How to Repair Stucco Cracks and Holes
It's tough to match the texture found on a stucco wall. We'll show you the steps it takes to make a repair look seamless.
On a wood-sheathed stucco wall, the sheathing is covered with roofing felt, then wire lath is nailed over the felt. Two or three layers of stucco are applied over the lath. On a masonry wall, stucco is typically applied directly with no lath.
Before patching a small area, press hard with your palm against the surrounding wall. Wherever you find sponginess, the stucco has disengaged from the wall and should be removed and replaced.
Getting a stucco patch to blend with its surroundings is more difficult than it may first appear. However, by experimenting with various tools, you can likely discover how to apply a texture that comes close.
What You Need
- Caulking gun
- Cold chisel
- wire brush
- Lineman's pliers
- Tin snips
- Putty knife
- Old can opener
- Detail scraper
- Masonry brush
- Magnesium float or flat trowel
- Scarifying tool
- Paint roller
- Wheelbarrow or trough
- Masonry hoe,
- Ladder or scaffolding
- Stucco caulk or exterior caulk
- Stucco patch
- Stucco mix (basecoat and finish)
- Roofing felt
- Stucco lath
- Roofing nails
What if you Need to Texture Your Patch?
Start with a basically smooth wall that is at the same thickness as the surrounding surfaces. Use a masonry brush or whisk broom to etch swirls, straight lines, or a pattern of alternating straight lines. You may need to periodically rinse the brush in a bucket of water.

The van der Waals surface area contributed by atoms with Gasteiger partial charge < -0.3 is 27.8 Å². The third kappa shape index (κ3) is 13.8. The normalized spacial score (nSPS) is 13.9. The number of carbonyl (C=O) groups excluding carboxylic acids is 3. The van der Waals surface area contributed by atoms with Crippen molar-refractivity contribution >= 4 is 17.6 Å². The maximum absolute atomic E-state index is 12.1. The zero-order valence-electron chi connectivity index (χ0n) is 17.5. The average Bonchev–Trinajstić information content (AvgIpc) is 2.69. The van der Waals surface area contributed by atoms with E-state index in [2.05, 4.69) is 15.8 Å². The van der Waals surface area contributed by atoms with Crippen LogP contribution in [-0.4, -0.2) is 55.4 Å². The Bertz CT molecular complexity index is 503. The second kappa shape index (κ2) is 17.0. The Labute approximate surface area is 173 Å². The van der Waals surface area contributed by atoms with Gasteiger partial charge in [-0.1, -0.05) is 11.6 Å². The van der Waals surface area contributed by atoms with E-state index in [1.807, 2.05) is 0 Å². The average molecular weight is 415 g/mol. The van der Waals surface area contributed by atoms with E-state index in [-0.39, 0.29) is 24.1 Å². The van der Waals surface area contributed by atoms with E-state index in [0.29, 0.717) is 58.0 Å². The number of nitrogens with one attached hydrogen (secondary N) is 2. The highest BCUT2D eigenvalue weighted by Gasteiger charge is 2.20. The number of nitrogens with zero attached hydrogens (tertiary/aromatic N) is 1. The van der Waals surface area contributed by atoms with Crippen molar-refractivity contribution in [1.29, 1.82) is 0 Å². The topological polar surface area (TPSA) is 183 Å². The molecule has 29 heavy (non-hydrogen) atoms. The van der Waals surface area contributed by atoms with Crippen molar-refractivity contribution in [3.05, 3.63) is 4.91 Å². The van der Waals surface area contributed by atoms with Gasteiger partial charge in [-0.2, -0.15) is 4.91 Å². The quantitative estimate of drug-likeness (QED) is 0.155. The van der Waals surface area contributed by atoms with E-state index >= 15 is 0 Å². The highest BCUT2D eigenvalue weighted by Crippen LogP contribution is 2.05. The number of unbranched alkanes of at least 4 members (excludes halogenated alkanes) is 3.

To make a series of scallops, use a triangular trowel, sculpting with a semicircular motion.
To produce a spatter texture, dip a brush in a bucket of fairly wet stucco mix and flick at the wall by tapping the brush against a small scrap of wood.
To create a knockdown texture, start with peaks created by pulling back, and gently smooth the surface with a trowel.
Patching Small Holes
Step 1: Clean Hole
Tap with a hammer and chisel to remove any loose stucco. Use a wire brush, then a wet bristle brush, to clean out dust and debris.
Step 2: Attach Mesh
If needed, nail in place a new piece of mesh. Dampen the area with a wet rag shortly before applying the patch.
Step 4: Apply Stucco
Use a putty knife or trowel to apply a ready-mix stucco patch. It may take two or three layers to fill the hole. Allow each layer to dry before applying the next.
Step 4: Add Texture
When you reach the last layer, match the texture. Here, a brush is used in a sweeping, semicircular motion.
Step 1: Widen Crack
Use an old puncture can opener or a detail paint scraper to dig out and widen the crack. Work to make the innermost part of the crack wider than the surface crack.
Step 2: Fill Crack
Apply stucco or mortar caulk, both of which have a grainy texture that blends with a stucco wall. Or to seal but not texture the crack, use regular exterior caulk.